A large retailer decides to outsource its HR function and reduce its HR team from 3 HR advisers to 2. The employer selects the 2 employees it will make redundant and, without discussing it with them, tells them that their employment will terminate by reason of redundancy. While the reason for the redundancy is genuine and probably substantially justified, it is likely that the Authority would find that the dismissal was unjustified because the employer did not follow a fair procedure.
The Authority and the Court will scrutinise an employer’s decision making to ascertain if the redundancy was genuine and not, for example, a way of getting rid of a poor performing employee. Employers must be able to provide a commercial justification for their decision to make an employee redundant and ensure that information on which the decision is based is factually correct.
A broad overview of the procedure for redundancy
The first step should be to check employment documentation for any internal procedures that apply to redundancy. If internal procedures apply, employers should follow them unless there is a good reason (such as the procedures not being legally compliant) not to.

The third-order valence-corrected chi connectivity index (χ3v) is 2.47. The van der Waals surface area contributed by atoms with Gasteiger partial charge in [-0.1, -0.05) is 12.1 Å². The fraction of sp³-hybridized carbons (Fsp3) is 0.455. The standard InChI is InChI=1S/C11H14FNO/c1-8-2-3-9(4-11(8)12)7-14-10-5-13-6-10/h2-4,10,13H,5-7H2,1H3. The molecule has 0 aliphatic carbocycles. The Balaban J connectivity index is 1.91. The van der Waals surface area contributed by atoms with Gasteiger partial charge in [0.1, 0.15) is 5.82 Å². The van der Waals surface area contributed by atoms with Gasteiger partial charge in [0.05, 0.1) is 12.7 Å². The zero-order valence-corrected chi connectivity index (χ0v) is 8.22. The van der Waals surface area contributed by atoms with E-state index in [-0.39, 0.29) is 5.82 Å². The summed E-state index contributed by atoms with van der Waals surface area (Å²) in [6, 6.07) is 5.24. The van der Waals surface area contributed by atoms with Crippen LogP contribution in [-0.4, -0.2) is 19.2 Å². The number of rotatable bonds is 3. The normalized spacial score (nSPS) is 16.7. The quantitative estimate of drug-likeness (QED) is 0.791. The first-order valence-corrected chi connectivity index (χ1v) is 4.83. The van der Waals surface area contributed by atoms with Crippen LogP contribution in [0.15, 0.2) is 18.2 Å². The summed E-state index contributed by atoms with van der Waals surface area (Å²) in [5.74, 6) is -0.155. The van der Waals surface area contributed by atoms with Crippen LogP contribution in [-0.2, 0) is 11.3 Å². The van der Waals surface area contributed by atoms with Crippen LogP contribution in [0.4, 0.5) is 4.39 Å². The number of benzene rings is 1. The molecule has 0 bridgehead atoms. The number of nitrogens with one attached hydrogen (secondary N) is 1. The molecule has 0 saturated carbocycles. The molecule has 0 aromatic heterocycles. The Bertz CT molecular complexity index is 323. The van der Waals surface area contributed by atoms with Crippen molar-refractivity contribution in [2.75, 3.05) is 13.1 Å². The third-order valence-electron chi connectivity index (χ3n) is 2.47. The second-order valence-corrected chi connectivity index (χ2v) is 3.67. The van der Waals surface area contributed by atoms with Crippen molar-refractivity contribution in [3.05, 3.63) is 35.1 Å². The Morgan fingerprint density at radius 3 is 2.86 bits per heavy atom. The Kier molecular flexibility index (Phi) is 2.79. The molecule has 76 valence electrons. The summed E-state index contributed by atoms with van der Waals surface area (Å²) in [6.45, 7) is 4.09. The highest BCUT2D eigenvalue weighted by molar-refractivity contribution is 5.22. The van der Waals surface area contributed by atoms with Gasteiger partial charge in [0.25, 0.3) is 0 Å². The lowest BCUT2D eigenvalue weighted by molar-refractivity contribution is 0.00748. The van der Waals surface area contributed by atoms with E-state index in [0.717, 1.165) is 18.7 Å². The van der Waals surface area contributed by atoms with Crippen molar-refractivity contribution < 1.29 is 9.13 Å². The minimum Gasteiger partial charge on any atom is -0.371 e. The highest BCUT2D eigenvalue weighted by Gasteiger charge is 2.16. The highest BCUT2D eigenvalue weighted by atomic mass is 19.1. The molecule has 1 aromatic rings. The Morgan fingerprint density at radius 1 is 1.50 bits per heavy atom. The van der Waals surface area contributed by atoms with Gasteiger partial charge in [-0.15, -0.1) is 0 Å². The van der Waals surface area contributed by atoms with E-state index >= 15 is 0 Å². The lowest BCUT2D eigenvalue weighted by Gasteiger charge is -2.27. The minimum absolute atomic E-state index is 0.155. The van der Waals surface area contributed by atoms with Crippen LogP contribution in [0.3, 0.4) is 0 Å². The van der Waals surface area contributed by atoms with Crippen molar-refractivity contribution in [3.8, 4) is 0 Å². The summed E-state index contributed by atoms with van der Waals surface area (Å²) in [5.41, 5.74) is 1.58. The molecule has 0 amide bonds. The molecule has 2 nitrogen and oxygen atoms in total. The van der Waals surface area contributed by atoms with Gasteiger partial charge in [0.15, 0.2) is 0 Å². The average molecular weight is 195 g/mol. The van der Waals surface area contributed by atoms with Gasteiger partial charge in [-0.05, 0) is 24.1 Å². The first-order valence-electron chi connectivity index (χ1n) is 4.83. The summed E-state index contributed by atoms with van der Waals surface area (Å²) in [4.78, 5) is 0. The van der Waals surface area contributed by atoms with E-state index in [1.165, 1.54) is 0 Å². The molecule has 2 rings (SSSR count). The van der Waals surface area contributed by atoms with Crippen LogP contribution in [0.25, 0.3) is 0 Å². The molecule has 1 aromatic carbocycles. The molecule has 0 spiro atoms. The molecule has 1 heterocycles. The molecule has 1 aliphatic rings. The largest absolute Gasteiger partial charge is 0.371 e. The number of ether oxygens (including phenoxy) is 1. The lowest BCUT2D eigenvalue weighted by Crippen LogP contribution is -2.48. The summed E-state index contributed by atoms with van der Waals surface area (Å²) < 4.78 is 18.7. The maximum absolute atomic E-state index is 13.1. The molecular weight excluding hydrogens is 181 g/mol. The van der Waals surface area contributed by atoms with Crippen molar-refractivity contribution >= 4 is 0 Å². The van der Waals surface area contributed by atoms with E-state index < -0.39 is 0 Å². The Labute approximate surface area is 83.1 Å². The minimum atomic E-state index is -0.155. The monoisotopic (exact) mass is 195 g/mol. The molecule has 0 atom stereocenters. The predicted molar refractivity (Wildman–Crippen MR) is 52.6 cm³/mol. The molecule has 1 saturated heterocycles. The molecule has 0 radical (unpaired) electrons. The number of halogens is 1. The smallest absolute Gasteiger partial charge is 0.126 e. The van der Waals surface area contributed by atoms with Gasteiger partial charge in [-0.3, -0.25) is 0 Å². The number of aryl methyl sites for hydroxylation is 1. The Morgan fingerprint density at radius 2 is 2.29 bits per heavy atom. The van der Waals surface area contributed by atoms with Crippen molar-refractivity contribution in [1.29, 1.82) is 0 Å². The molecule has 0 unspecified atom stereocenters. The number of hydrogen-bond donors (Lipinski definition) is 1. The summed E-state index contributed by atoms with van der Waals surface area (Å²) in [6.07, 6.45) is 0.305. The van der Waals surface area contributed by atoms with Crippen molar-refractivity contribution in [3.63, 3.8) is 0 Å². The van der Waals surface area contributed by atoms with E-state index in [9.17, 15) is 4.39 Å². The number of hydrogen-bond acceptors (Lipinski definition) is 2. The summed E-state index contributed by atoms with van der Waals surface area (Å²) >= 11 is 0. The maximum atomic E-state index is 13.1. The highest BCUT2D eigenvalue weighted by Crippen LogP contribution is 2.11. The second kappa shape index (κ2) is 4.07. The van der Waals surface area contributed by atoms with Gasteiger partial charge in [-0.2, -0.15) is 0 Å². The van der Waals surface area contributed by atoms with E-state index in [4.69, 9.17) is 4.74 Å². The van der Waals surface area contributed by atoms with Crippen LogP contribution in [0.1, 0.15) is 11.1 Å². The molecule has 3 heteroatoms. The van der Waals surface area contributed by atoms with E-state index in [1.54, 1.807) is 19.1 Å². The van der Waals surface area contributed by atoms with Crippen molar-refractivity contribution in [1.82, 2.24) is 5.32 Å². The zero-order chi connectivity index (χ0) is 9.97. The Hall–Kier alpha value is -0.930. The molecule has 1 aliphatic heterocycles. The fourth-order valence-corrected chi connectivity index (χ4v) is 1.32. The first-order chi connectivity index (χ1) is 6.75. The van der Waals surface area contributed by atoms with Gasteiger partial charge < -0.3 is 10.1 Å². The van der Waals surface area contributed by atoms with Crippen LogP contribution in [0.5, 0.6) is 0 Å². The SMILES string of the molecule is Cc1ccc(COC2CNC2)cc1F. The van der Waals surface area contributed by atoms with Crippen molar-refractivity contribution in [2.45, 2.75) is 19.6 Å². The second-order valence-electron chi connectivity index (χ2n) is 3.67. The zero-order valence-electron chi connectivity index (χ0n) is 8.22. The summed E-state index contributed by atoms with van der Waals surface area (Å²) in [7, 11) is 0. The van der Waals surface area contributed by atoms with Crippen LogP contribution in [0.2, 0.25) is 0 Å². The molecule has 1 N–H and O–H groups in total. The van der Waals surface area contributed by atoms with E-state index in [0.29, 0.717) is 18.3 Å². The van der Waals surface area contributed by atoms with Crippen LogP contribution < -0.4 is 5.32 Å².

Employers who have a proposal which will result in one or more redundancies must consult extensively with those employees who are at risk of redundancy. Save for a few exceptions, employers must provide the employees at risk of redundancy with all relevant information. Employers must not reach a decision on the proposal until the consultation is complete and employees’ views have been considered and responded to.
Where it is necessary to select employees for redundancy, the employer will need to implement a fair selection process. A selection will be unfair it if is related to certain specified impermissible reasons including the prohibited grounds of discrimination (i.e. sex, age, race etc). Employers must consult with employees on the proposed selection criteria. Once selection has been undertaken, employers must not reach a final decision until the employees have been given an opportunity to comment on their scores.